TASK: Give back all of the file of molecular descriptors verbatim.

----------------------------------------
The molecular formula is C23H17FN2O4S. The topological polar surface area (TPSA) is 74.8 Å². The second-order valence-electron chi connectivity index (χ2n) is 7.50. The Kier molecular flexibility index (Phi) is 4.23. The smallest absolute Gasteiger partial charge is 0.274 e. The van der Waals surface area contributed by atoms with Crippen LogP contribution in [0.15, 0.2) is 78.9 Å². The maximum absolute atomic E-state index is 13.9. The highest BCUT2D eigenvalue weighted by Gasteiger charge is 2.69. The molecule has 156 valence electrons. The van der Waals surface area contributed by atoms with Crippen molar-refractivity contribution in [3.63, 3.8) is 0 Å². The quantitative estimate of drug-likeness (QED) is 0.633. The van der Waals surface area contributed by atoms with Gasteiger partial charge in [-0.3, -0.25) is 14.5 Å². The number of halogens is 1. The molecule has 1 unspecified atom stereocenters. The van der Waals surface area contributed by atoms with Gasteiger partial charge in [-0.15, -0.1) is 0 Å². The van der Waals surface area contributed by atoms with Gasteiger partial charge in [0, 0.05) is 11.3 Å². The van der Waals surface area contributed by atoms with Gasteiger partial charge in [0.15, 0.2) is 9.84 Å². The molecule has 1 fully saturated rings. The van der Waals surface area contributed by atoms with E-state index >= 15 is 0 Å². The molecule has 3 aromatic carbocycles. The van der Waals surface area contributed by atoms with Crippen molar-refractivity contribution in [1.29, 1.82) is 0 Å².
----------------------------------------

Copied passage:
The molecular formula is C23H17FN2O4S. The topological polar surface area (TPSA) is 74.8 Å². The second-order valence-electron chi connectivity index (χ2n) is 7.50. The Kier molecular flexibility index (Phi) is 4.23. The smallest absolute Gasteiger partial charge is 0.274 e. The van der Waals surface area contributed by atoms with Crippen LogP contribution in [0.15, 0.2) is 78.9 Å². The maximum absolute atomic E-state index is 13.9. The highest BCUT2D eigenvalue weighted by Gasteiger charge is 2.69. The molecule has 156 valence electrons. The van der Waals surface area contributed by atoms with Crippen molar-refractivity contribution in [3.63, 3.8) is 0 Å². The quantitative estimate of drug-likeness (QED) is 0.633. The van der Waals surface area contributed by atoms with Gasteiger partial charge in [-0.3, -0.25) is 14.5 Å². The number of halogens is 1. The molecule has 1 unspecified atom stereocenters. The van der Waals surface area contributed by atoms with Gasteiger partial charge in [-0.15, -0.1) is 0 Å². The van der Waals surface area contributed by atoms with Gasteiger partial charge in [0, 0.05) is 11.3 Å². The van der Waals surface area contributed by atoms with Gasteiger partial charge in [0.15, 0.2) is 9.84 Å². The molecule has 1 fully saturated rings. The van der Waals surface area contributed by atoms with E-state index >= 15 is 0 Å². The molecule has 3 aromatic carbocycles. The van der Waals surface area contributed by atoms with Crippen molar-refractivity contribution in [1.29, 1.82) is 0 Å².